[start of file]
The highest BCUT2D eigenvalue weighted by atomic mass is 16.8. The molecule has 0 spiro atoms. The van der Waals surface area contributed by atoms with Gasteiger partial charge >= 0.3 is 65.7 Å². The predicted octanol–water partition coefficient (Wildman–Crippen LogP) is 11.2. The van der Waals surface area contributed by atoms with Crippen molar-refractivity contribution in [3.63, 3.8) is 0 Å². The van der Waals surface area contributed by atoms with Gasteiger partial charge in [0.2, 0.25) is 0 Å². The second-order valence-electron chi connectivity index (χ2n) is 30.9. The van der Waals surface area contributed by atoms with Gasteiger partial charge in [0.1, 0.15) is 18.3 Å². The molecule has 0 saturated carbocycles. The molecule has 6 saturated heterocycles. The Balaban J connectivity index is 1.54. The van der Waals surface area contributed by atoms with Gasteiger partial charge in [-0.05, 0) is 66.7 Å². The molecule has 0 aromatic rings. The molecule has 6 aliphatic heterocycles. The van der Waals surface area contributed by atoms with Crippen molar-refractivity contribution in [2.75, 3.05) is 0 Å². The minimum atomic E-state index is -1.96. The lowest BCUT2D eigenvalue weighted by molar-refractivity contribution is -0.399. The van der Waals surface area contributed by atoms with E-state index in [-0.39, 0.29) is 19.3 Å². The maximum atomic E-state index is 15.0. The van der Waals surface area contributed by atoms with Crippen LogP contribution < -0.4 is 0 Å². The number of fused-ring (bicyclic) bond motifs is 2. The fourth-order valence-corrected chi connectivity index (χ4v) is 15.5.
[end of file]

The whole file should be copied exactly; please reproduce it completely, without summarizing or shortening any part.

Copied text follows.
The highest BCUT2D eigenvalue weighted by atomic mass is 16.8. The molecule has 0 spiro atoms. The van der Waals surface area contributed by atoms with Gasteiger partial charge >= 0.3 is 65.7 Å². The predicted octanol–water partition coefficient (Wildman–Crippen LogP) is 11.2. The van der Waals surface area contributed by atoms with Crippen molar-refractivity contribution in [3.63, 3.8) is 0 Å². The van der Waals surface area contributed by atoms with Gasteiger partial charge in [0.2, 0.25) is 0 Å². The second-order valence-electron chi connectivity index (χ2n) is 30.9. The van der Waals surface area contributed by atoms with Gasteiger partial charge in [0.1, 0.15) is 18.3 Å². The molecule has 0 saturated carbocycles. The molecule has 6 saturated heterocycles. The Balaban J connectivity index is 1.54. The van der Waals surface area contributed by atoms with Gasteiger partial charge in [-0.05, 0) is 66.7 Å². The molecule has 0 aromatic rings. The molecule has 6 aliphatic heterocycles. The van der Waals surface area contributed by atoms with Crippen molar-refractivity contribution in [2.75, 3.05) is 0 Å². The minimum atomic E-state index is -1.96. The lowest BCUT2D eigenvalue weighted by molar-refractivity contribution is -0.399. The van der Waals surface area contributed by atoms with E-state index in [-0.39, 0.29) is 19.3 Å². The maximum atomic E-state index is 15.0. The van der Waals surface area contributed by atoms with Crippen LogP contribution < -0.4 is 0 Å². The number of fused-ring (bicyclic) bond motifs is 2. The fourth-order valence-corrected chi connectivity index (χ4v) is 15.5.